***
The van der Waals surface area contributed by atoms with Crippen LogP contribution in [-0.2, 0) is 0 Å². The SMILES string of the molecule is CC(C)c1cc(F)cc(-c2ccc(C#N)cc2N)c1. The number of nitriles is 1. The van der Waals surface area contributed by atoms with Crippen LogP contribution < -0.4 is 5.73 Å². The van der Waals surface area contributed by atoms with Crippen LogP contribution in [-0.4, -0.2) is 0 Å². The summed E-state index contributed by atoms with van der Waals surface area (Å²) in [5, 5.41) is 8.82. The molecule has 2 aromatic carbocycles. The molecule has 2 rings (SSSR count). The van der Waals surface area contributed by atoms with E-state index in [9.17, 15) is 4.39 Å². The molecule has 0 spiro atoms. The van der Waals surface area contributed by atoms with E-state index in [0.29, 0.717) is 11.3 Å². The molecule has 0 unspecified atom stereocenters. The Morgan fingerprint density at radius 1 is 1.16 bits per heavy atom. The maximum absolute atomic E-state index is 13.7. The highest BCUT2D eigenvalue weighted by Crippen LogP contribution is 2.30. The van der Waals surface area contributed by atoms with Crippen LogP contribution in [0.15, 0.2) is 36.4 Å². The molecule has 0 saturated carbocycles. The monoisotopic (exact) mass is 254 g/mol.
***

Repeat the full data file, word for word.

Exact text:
The van der Waals surface area contributed by atoms with Crippen LogP contribution in [-0.2, 0) is 0 Å². The SMILES string of the molecule is CC(C)c1cc(F)cc(-c2ccc(C#N)cc2N)c1. The number of nitriles is 1. The van der Waals surface area contributed by atoms with Crippen LogP contribution < -0.4 is 5.73 Å². The van der Waals surface area contributed by atoms with Crippen LogP contribution in [-0.4, -0.2) is 0 Å². The summed E-state index contributed by atoms with van der Waals surface area (Å²) in [5, 5.41) is 8.82. The molecule has 2 aromatic carbocycles. The molecule has 2 rings (SSSR count). The van der Waals surface area contributed by atoms with E-state index in [9.17, 15) is 4.39 Å². The molecule has 0 spiro atoms. The van der Waals surface area contributed by atoms with E-state index in [0.29, 0.717) is 11.3 Å². The molecule has 0 unspecified atom stereocenters. The Morgan fingerprint density at radius 1 is 1.16 bits per heavy atom. The maximum absolute atomic E-state index is 13.7. The highest BCUT2D eigenvalue weighted by Crippen LogP contribution is 2.30. The van der Waals surface area contributed by atoms with Crippen LogP contribution in [0.15, 0.2) is 36.4 Å². The molecule has 0 saturated carbocycles. The monoisotopic (exact) mass is 254 g/mol.